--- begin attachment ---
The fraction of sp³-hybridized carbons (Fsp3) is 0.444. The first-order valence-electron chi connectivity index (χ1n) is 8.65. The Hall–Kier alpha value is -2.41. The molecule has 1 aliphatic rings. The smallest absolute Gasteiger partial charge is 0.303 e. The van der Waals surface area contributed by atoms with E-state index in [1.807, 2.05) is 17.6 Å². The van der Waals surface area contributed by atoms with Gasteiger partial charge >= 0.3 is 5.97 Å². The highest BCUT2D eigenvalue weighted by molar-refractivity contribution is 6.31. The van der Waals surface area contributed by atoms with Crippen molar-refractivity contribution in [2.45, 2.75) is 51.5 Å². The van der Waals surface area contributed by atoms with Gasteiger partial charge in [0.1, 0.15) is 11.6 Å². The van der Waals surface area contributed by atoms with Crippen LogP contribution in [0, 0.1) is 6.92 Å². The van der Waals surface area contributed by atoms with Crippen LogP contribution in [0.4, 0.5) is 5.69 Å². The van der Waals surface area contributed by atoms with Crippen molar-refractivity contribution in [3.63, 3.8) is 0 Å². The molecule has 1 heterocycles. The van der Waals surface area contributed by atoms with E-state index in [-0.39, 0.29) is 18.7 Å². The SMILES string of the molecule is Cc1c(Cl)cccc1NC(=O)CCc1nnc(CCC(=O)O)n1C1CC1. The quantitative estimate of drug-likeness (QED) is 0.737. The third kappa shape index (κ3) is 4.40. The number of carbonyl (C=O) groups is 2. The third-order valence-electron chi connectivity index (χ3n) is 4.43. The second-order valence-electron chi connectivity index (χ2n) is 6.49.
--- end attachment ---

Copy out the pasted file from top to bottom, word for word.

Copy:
The fraction of sp³-hybridized carbons (Fsp3) is 0.444. The first-order valence-electron chi connectivity index (χ1n) is 8.65. The Hall–Kier alpha value is -2.41. The molecule has 1 aliphatic rings. The smallest absolute Gasteiger partial charge is 0.303 e. The van der Waals surface area contributed by atoms with E-state index in [1.807, 2.05) is 17.6 Å². The van der Waals surface area contributed by atoms with Gasteiger partial charge >= 0.3 is 5.97 Å². The highest BCUT2D eigenvalue weighted by molar-refractivity contribution is 6.31. The van der Waals surface area contributed by atoms with Crippen molar-refractivity contribution in [2.45, 2.75) is 51.5 Å². The van der Waals surface area contributed by atoms with Gasteiger partial charge in [0.1, 0.15) is 11.6 Å². The van der Waals surface area contributed by atoms with Crippen LogP contribution in [0, 0.1) is 6.92 Å². The van der Waals surface area contributed by atoms with Crippen LogP contribution in [0.4, 0.5) is 5.69 Å². The van der Waals surface area contributed by atoms with Crippen molar-refractivity contribution in [3.63, 3.8) is 0 Å². The molecule has 1 heterocycles. The van der Waals surface area contributed by atoms with E-state index in [-0.39, 0.29) is 18.7 Å². The SMILES string of the molecule is Cc1c(Cl)cccc1NC(=O)CCc1nnc(CCC(=O)O)n1C1CC1. The quantitative estimate of drug-likeness (QED) is 0.737. The third kappa shape index (κ3) is 4.40. The number of carbonyl (C=O) groups is 2. The third-order valence-electron chi connectivity index (χ3n) is 4.43. The second-order valence-electron chi connectivity index (χ2n) is 6.49.